So, this is really the secret to engaging with your community on a meaningful level and the reason no one gives a shit about you or your band. You don’t have a side hustle to your side hustle. That is to say, your side hustle is being in a band. Well on top of that you need something else, a different thing you do to support your band. This was a concept that was taught to me by my dear friend and sort-of mentor Scotty Heath of Tankcrimes. What he did that started his legendary punk label was to just start printing buttons for his friends bands. It was simple as that. Every band in the scene needed buttons and he was the guy who made them. Eventually he turned into the guy who was printing shirts. Then he started to put out records and it kind of took off from there. The thing is he quickly established himself as a good person to work with and a person who has an idea of how to do anything I this scene by having a side hustle to his side hustle.

I see so many bands who make friends with other bands but then never have a reason to contact them. Or maybe they see other bands in their community they’d like to talk too but there is no real common ground beyond both liking music. As any old scene head can tell you it’s when the conversation either gets granular or breaks away from the music that things get interesting. Well if you want to have a way to engage with people then you need something to give them a reason to engage with you. As charming as you might be these people all have their own friends and stuff. They aren’t out there trying to make new friends with random dudes who don’t have anything going on for themselves. You need to figure out how you are bringing value to the community. There needs to be a reason to actually talk to you about things beyond, ‘Great set bro, it was groovy.’

So, what can the side hustle to your side hustle be? Well a great way to do it is in the merch world. If you own your own stuff to make merch, be it a screen printing machine or a button maker or anything else in between. It might not be a money maker for you right away, but after a certain point people are going to see that you are genuinely interested in helping out the scene and will want to give you money, especially if it’s just something you are doing to build community. At that point it means that you’ll just be able to undercut a lot of the competition and then start to build relationships. I know this sounds like a lot of work, and it is, but guess what – you are the one who wants to make meaningful connections and establish trust. These things aren’t supposed to be easy because there’s already super connected people out there engaging in the scene at scale to help their bands and you are, on some level, competing with them.

The other obvious side hustle that people lean on is booking and promoting their own shows. This is something that can open a lot of doors because if you are booking cool bands it usually means the bands you are booking will help you out wit ha show when you go out by them. Some people won’t bother to reply after you help them but those aren’t the people you were going to grow with in the first place. You want to be focusing on the people who are going to be able to help you in the long run. So yes you are going to mess up and book some freeloaders, but that’s worth it if you know you can reliably get good shows in a town four hours away. That’s a huge step up for your band. The thing with being a promoter though is that you are much much more likely to lose money this way. Being a promoter is hard work. While I like the idea I am not really sold on the notion that you could make money or at least break even the way you would making merch.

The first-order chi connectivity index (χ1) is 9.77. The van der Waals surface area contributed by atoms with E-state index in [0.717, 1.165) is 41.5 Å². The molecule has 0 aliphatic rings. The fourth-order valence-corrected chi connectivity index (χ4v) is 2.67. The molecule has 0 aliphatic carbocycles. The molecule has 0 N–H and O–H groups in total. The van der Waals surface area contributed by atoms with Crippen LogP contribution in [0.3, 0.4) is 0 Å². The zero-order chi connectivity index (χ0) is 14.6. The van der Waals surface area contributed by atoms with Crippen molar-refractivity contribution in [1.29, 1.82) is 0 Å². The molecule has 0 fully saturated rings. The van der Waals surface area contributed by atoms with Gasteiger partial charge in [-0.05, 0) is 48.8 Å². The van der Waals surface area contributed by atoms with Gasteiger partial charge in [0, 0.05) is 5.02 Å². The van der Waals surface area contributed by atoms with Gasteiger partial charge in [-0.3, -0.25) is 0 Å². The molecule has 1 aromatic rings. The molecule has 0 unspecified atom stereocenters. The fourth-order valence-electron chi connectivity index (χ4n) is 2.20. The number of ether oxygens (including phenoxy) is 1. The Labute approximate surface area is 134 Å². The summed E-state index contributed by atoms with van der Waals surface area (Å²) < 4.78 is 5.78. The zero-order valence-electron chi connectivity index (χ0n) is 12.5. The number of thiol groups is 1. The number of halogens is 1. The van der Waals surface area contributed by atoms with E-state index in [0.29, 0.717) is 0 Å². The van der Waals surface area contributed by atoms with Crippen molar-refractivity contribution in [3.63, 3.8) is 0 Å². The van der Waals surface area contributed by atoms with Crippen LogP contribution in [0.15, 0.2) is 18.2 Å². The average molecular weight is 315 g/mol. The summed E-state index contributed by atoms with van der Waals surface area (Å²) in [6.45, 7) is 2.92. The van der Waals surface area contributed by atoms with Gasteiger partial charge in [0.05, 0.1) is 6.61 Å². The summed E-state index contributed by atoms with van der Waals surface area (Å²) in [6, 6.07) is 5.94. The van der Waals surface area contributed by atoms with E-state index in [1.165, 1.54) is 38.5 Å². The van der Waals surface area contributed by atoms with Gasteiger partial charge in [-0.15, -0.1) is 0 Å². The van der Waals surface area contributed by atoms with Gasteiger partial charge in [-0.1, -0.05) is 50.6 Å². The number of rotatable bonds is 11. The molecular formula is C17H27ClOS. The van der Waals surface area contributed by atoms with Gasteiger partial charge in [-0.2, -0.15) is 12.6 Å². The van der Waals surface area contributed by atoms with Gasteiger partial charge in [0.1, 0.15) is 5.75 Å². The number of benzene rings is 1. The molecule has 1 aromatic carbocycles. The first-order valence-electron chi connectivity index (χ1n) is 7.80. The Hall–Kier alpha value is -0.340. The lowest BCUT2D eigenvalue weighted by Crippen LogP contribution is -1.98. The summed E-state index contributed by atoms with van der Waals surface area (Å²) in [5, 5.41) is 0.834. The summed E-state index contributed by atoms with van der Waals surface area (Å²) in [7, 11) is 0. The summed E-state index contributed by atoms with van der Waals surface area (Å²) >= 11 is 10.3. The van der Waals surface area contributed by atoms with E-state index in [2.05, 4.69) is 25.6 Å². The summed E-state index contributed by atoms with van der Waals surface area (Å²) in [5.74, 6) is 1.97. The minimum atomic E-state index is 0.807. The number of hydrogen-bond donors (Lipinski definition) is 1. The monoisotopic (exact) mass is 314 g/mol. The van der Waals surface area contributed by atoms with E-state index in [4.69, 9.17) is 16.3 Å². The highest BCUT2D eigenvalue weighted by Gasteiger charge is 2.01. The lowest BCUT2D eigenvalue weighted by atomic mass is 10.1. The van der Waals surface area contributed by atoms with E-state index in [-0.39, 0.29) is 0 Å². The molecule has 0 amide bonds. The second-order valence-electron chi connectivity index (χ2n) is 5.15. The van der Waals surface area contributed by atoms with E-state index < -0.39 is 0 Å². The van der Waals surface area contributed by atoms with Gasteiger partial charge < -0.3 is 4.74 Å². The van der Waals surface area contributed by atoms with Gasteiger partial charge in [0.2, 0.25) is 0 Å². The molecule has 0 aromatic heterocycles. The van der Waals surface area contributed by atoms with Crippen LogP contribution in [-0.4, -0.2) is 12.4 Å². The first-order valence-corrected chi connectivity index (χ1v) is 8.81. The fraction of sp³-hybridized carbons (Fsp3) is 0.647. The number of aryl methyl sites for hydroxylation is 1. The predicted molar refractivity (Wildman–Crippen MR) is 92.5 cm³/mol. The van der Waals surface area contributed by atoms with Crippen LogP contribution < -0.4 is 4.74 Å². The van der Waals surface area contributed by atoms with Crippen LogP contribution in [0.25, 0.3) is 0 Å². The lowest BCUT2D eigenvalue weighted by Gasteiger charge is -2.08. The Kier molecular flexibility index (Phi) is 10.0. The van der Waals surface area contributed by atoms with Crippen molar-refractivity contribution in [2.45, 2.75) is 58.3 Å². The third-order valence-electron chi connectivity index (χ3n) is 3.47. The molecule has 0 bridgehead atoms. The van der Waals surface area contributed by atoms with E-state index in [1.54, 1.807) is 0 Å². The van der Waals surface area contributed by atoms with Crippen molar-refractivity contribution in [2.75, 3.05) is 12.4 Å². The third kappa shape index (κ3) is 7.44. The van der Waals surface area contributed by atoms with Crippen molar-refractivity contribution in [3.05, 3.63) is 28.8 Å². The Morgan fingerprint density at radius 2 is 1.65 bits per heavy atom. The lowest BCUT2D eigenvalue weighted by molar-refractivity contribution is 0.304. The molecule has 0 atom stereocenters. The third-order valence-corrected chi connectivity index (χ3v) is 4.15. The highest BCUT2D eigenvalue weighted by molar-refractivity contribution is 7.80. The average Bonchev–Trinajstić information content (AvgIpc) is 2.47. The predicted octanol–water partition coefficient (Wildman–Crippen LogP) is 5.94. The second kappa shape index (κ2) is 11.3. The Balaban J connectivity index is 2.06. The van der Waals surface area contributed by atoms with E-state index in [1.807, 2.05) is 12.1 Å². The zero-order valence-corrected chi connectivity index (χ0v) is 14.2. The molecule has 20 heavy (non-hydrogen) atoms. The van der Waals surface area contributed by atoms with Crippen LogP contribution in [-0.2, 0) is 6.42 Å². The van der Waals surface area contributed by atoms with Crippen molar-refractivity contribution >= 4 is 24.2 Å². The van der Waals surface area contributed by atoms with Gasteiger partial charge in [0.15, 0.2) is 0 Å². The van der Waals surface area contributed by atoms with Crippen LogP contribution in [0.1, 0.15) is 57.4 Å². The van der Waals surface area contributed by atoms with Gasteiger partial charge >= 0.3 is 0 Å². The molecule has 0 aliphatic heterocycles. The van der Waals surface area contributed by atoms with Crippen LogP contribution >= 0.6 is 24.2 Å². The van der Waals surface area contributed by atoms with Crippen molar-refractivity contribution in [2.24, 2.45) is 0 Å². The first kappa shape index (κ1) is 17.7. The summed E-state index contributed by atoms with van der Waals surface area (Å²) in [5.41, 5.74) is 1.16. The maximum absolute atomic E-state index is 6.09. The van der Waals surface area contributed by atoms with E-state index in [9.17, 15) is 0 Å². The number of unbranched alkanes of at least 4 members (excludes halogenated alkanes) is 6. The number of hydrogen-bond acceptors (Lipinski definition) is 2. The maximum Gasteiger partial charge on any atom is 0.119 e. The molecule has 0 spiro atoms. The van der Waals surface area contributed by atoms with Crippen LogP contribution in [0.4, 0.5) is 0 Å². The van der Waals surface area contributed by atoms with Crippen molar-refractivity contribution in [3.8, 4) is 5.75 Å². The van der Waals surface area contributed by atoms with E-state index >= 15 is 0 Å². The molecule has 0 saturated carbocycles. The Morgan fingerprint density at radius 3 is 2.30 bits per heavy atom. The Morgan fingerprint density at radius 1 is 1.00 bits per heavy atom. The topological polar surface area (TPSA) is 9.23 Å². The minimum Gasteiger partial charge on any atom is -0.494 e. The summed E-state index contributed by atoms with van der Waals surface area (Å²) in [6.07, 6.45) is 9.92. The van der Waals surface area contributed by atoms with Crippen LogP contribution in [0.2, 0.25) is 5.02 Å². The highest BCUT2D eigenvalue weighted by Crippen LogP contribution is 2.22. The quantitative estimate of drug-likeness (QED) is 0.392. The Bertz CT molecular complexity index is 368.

There are of course a huge array of ways to have a side hustle to your side hustle. I know people who help with layouts and graphic design for example. This is a great way to push your craft with minimal stress. And yes, there are others who simply go to a ton of fucking shows and just buy everyone a drink. Sometimes being the beloved uncle of the scene is all you need to network. The issue with that approach is you often aren’t building trust right away by doing that. Again, you just need to think about how you are going to help the people around you. If you can figure out how you are going to help people and how you are going to actively contribute to your scene then people are going to view you as a positive force rather than a leech. To be super cynical about it – even the worst band out there can get some love if they are guys who are making an effort to help out their friends in the scene. People want to support their friends and the people who make this whole weird thing work. It’s as simple as that.

So, get out there and engage. I know it sounds scary but a lot of times the investment to get started with these things is very low. A button maker is less than a hundred dollars and a starter screen printing set is usually only a few hundred bucks. I know it sucks to have to save up that kind of money but sometimes that’s just what needs to happen if you want to get to that next level. Go out and invest in yourself and then turn around and use that to invest in your scene in order to show the world where your heart is. If people see you are legit and truly dedicated to this thing then they are going to want to help you out. It’s up to you to kick off the relationship and then see where it goes from there.


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